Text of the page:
Minutes before Donald Trump took the stage to deliver this year's State of the Union address, Hillary Clinton published a story of her own.

Four days after a New York Times report uncovering Clinton's mishandling of a sexual harassment allegation against the faith advisor for her 2008 campaign, the former Secretary of State offered a thorough response on social media. It's probably safe to say it's not a coincidence that the explanation was posted while the rest of the political world was busy watching Trump, likely with hopes that it'd go largely unnoticed and she'd be able to put this issue behind her.

With that said, there is a lot of substance to the statement, and it's certainly worth a read. In case you're feeling a bit burned out on the news these days, here's a rundown of some of the highlights.


The most important work of my life has been to support and empower women. I’ve tried to do so here at home, around the...

Posted by Hillary Clinton on Tuesday, January 30, 2018

1. "The short answer is this: If I had it to do again, I wouldn’t."

Clinton opens the statement by saying, "The most important work of my life has been to support and empower women." So why was it that Burns Strider, the faith advisor accused of harassment, was given a pass? And why was it that the woman who reported being harassed was punished for his actions and given a different job on the campaign?

In short, Clinton says, it was a lapse in judgment — one she explains in more detail later in the post.

2. "I asked for steps that could be taken short of termination."

It was Clinton's call not to fire Strider, a decision that conflicted with the advice of her then-campaign manager. After receiving the complaint, the campaign determined that Strider did, in fact, act inappropriately around the woman. Still, Clinton says she "didn't think firing him was the best solution to the problem."

"He needed to be punished, change his behavior, and understand why his actions were wrong," she continues. "The young woman needed to be able to thrive and feel safe. I thought both could happen without him losing his job. I believed the punishment was severe and the message to him unambiguous."

Photo by Chip Somodevilla/Getty Images.

3. "I’ve been given second chances and I have given them to others. I want to continue to believe in them."

Second chances are important, and sometimes people can change for the better. While Clinton notes that Strider went the rest of the campaign without any additional complaints, he was eventually fired from another job years later for similar behavior.

"That reoccurrence troubles me greatly, and it alone makes clear that the lesson I hoped he had learned while working for me went unheeded," she adds. "Would he have done better — been better — if I had fired him? Would he have gotten that next job? There is no way I can go back 10 years and know the answers. But you can bet I’m asking myself these questions right now."

4. "When The New York Times reported on this incident last week, my first thought was for the young woman involved."

The person who matters most in this story is one whose name might never be known to the public. Clinton and Strider are just an ancillary focus here; it's the woman who was harassed who deserves our thoughts and concern. According to Clinton, she reached out to the woman after the Times report was published, to offer her apologies and to better understand what happened.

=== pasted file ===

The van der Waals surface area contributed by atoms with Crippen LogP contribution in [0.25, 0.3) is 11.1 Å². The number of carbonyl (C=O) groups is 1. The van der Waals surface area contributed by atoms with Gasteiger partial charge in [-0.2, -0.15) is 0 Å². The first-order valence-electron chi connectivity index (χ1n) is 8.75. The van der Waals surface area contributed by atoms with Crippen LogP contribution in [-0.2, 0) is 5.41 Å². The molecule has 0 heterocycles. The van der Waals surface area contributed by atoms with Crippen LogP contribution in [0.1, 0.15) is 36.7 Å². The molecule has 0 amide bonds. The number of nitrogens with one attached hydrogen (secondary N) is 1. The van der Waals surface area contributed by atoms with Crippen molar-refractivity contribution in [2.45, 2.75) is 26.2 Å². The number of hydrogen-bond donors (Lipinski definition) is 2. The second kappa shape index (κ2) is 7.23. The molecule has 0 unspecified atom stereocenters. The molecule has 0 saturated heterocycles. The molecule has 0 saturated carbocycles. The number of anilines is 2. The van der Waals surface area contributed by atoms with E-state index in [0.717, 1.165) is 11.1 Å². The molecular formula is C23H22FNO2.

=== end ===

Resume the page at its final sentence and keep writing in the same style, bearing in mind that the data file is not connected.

"I called her not knowing what I’d hear," Clinton writes. "Whatever she had to say, I wanted her to be able to say it, and say it to me."

From Clinton's retelling of the conversation, the woman says that "she felt supported back then — and that all these years later, those feelings haven't changed." Maybe that's how the woman truly feels, and if so, that's great to hear. "She's read every word of this and has given me permission to share it," writes Clinton.

Photo by Win McNamee/Getty Images.

5. "For most of my life, harassment wasn’t something talked about or even acknowledged."

Clinton's statement offers up some important context. The #MeToo and Time's Up movements have sparked an important and overdue conversation about workplace harassment — sexual and otherwise — but it's only begun to be taken seriously relatively recently.

"More women than not experience [harassment] to some degree in their life, and until recently, the response was often to laugh it off or tough it out. That’s changing, and that’s a good thing," she writes.

6. "No woman should have to endure harassment or assault — at work, at school, or anywhere."

Clinton urges the world to consider "the complexities of sexual harassment, and be willing to challenge ourselves to reassess and question our own views" — doing just that in this lengthy, imperfect-yet-honest post.

"In other words, everyone’s now on their second chance, both the offenders and the decision-makers. Let’s do our best to make the most of it."

Photo by Chris McGrath/Getty Images.

7. "We can’t go back, but we can certainly look back, informed by the present."

Nothing Clinton does now will change her 2008 decision not to fire Strider at her campaign manager's recommendation, but she can use that moment, resurfaced by the Times, to help inform her future decisions.

"We can acknowledge that even those of us who have spent much of our life thinking about gender issues and who have firsthand experiences of navigating a male-dominated industry or career may not always get it right," she acknowledges.